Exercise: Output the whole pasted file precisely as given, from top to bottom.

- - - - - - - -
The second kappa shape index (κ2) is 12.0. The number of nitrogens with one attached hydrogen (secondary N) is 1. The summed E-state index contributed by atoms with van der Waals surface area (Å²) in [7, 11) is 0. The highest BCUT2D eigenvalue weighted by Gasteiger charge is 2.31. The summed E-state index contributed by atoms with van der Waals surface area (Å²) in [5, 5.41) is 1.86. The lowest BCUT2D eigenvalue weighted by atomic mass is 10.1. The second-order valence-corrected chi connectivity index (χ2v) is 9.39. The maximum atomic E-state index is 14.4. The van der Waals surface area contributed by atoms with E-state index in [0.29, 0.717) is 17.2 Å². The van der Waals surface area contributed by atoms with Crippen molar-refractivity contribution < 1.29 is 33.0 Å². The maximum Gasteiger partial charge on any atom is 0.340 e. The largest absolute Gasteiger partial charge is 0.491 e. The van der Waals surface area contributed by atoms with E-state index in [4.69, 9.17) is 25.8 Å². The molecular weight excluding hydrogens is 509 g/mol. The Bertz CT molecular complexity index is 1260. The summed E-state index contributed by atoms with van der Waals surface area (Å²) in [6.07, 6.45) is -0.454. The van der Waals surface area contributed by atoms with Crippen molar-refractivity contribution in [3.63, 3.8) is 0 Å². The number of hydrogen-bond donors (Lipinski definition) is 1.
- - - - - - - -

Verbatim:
The second kappa shape index (κ2) is 12.0. The number of nitrogens with one attached hydrogen (secondary N) is 1. The summed E-state index contributed by atoms with van der Waals surface area (Å²) in [7, 11) is 0. The highest BCUT2D eigenvalue weighted by Gasteiger charge is 2.31. The summed E-state index contributed by atoms with van der Waals surface area (Å²) in [5, 5.41) is 1.86. The lowest BCUT2D eigenvalue weighted by atomic mass is 10.1. The second-order valence-corrected chi connectivity index (χ2v) is 9.39. The maximum atomic E-state index is 14.4. The van der Waals surface area contributed by atoms with E-state index in [0.29, 0.717) is 17.2 Å². The van der Waals surface area contributed by atoms with Crippen molar-refractivity contribution < 1.29 is 33.0 Å². The maximum Gasteiger partial charge on any atom is 0.340 e. The largest absolute Gasteiger partial charge is 0.491 e. The van der Waals surface area contributed by atoms with E-state index in [4.69, 9.17) is 25.8 Å². The molecular weight excluding hydrogens is 509 g/mol. The Bertz CT molecular complexity index is 1260. The summed E-state index contributed by atoms with van der Waals surface area (Å²) in [6.07, 6.45) is -0.454. The van der Waals surface area contributed by atoms with Crippen molar-refractivity contribution in [3.63, 3.8) is 0 Å². The number of hydrogen-bond donors (Lipinski definition) is 1.